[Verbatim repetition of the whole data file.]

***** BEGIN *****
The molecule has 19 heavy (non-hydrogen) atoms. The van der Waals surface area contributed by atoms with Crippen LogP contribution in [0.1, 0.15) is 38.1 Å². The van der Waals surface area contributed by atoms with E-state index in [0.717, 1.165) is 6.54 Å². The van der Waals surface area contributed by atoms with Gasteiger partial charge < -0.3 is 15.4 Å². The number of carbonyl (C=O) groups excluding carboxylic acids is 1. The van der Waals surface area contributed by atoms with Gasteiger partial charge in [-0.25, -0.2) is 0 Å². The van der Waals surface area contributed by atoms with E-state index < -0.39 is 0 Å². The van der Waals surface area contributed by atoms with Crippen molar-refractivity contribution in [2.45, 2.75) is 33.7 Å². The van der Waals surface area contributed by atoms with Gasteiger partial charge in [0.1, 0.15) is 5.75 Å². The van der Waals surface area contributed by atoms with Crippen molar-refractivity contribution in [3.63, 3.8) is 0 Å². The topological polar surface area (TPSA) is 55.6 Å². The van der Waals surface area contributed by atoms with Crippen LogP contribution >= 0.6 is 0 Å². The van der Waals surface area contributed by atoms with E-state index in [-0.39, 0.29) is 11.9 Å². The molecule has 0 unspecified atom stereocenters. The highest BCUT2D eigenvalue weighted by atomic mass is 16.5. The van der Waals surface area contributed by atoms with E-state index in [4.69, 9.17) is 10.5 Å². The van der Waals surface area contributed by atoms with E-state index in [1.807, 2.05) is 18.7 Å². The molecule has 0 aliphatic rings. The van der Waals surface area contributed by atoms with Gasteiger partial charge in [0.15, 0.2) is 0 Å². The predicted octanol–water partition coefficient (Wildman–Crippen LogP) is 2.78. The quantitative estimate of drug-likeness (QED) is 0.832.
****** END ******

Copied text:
The molecule has 19 heavy (non-hydrogen) atoms. The van der Waals surface area contributed by atoms with Crippen LogP contribution in [0.1, 0.15) is 38.1 Å². The van der Waals surface area contributed by atoms with E-state index in [0.717, 1.165) is 6.54 Å². The van der Waals surface area contributed by atoms with Gasteiger partial charge < -0.3 is 15.4 Å². The number of carbonyl (C=O) groups excluding carboxylic acids is 1. The van der Waals surface area contributed by atoms with Gasteiger partial charge in [-0.25, -0.2) is 0 Å². The van der Waals surface area contributed by atoms with E-state index < -0.39 is 0 Å². The van der Waals surface area contributed by atoms with Crippen molar-refractivity contribution in [2.45, 2.75) is 33.7 Å². The van der Waals surface area contributed by atoms with Gasteiger partial charge in [0.1, 0.15) is 5.75 Å². The van der Waals surface area contributed by atoms with Crippen molar-refractivity contribution in [3.63, 3.8) is 0 Å². The topological polar surface area (TPSA) is 55.6 Å². The van der Waals surface area contributed by atoms with Crippen LogP contribution >= 0.6 is 0 Å². The van der Waals surface area contributed by atoms with E-state index in [-0.39, 0.29) is 11.9 Å². The molecule has 0 unspecified atom stereocenters. The highest BCUT2D eigenvalue weighted by atomic mass is 16.5. The van der Waals surface area contributed by atoms with E-state index in [4.69, 9.17) is 10.5 Å². The van der Waals surface area contributed by atoms with E-state index in [1.807, 2.05) is 18.7 Å². The molecule has 0 aliphatic rings. The van der Waals surface area contributed by atoms with Gasteiger partial charge in [0.15, 0.2) is 0 Å². The predicted octanol–water partition coefficient (Wildman–Crippen LogP) is 2.78. The quantitative estimate of drug-likeness (QED) is 0.832.